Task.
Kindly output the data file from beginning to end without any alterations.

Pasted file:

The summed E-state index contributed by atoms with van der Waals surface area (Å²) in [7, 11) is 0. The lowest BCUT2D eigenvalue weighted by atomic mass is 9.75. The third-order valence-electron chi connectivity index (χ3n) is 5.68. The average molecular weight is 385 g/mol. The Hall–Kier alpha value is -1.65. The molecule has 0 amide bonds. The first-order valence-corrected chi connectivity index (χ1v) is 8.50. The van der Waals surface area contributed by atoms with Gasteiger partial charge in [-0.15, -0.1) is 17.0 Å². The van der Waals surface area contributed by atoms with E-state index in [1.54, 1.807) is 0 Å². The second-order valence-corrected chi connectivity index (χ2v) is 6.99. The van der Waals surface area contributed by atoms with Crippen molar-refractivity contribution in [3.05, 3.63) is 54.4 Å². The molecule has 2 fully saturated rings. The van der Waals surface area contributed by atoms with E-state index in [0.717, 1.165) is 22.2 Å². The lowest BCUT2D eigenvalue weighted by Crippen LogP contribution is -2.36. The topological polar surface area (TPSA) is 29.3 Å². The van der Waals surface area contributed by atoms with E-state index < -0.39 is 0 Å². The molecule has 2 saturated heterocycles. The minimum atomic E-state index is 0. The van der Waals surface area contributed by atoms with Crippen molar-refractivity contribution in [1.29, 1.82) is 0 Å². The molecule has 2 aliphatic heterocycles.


The summed E-state index contributed by atoms with van der Waals surface area (Å²) in [7, 11) is 0. The lowest BCUT2D eigenvalue weighted by atomic mass is 9.75. The third-order valence-electron chi connectivity index (χ3n) is 5.68. The average molecular weight is 385 g/mol. The Hall–Kier alpha value is -1.65. The molecule has 0 amide bonds. The first-order valence-corrected chi connectivity index (χ1v) is 8.50. The van der Waals surface area contributed by atoms with Gasteiger partial charge in [-0.15, -0.1) is 17.0 Å². The van der Waals surface area contributed by atoms with E-state index in [1.54, 1.807) is 0 Å². The second-order valence-corrected chi connectivity index (χ2v) is 6.99. The van der Waals surface area contributed by atoms with Crippen molar-refractivity contribution in [3.05, 3.63) is 54.4 Å². The molecule has 2 fully saturated rings. The van der Waals surface area contributed by atoms with E-state index in [0.717, 1.165) is 22.2 Å². The lowest BCUT2D eigenvalue weighted by Crippen LogP contribution is -2.36. The topological polar surface area (TPSA) is 29.3 Å². The van der Waals surface area contributed by atoms with E-state index < -0.39 is 0 Å². The molecule has 2 saturated heterocycles. The minimum atomic E-state index is 0. The van der Waals surface area contributed by atoms with Crippen molar-refractivity contribution in [1.29, 1.82) is 0 Å². The molecule has 2 aliphatic heterocycles.